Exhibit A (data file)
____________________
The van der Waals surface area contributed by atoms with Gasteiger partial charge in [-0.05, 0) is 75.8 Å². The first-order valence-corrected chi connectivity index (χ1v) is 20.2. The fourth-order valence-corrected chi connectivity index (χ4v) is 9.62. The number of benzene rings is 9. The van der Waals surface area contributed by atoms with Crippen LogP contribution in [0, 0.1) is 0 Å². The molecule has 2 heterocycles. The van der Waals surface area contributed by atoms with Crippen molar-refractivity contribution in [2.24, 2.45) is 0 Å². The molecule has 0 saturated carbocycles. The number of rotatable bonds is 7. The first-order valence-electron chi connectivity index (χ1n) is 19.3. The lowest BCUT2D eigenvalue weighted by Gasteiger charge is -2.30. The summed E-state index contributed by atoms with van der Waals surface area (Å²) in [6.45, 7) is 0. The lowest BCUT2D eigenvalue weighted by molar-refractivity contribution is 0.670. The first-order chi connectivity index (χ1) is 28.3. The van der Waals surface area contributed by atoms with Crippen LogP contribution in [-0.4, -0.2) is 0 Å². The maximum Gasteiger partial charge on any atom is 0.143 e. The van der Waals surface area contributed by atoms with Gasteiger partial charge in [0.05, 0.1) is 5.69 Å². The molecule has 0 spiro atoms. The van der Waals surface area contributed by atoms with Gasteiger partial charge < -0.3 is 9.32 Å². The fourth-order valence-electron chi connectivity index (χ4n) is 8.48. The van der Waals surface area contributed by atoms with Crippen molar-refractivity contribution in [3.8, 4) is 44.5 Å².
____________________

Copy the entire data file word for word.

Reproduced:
The van der Waals surface area contributed by atoms with Gasteiger partial charge in [-0.05, 0) is 75.8 Å². The first-order valence-corrected chi connectivity index (χ1v) is 20.2. The fourth-order valence-corrected chi connectivity index (χ4v) is 9.62. The number of benzene rings is 9. The van der Waals surface area contributed by atoms with Crippen LogP contribution in [0, 0.1) is 0 Å². The molecule has 2 heterocycles. The van der Waals surface area contributed by atoms with Crippen molar-refractivity contribution in [2.24, 2.45) is 0 Å². The molecule has 0 saturated carbocycles. The number of rotatable bonds is 7. The first-order valence-electron chi connectivity index (χ1n) is 19.3. The lowest BCUT2D eigenvalue weighted by Gasteiger charge is -2.30. The summed E-state index contributed by atoms with van der Waals surface area (Å²) in [6.45, 7) is 0. The lowest BCUT2D eigenvalue weighted by molar-refractivity contribution is 0.670. The first-order chi connectivity index (χ1) is 28.3. The van der Waals surface area contributed by atoms with Crippen LogP contribution in [-0.4, -0.2) is 0 Å². The maximum Gasteiger partial charge on any atom is 0.143 e. The van der Waals surface area contributed by atoms with Gasteiger partial charge in [0.05, 0.1) is 5.69 Å². The molecule has 0 spiro atoms. The van der Waals surface area contributed by atoms with Gasteiger partial charge < -0.3 is 9.32 Å². The fourth-order valence-electron chi connectivity index (χ4n) is 8.48. The van der Waals surface area contributed by atoms with Crippen molar-refractivity contribution in [3.8, 4) is 44.5 Å².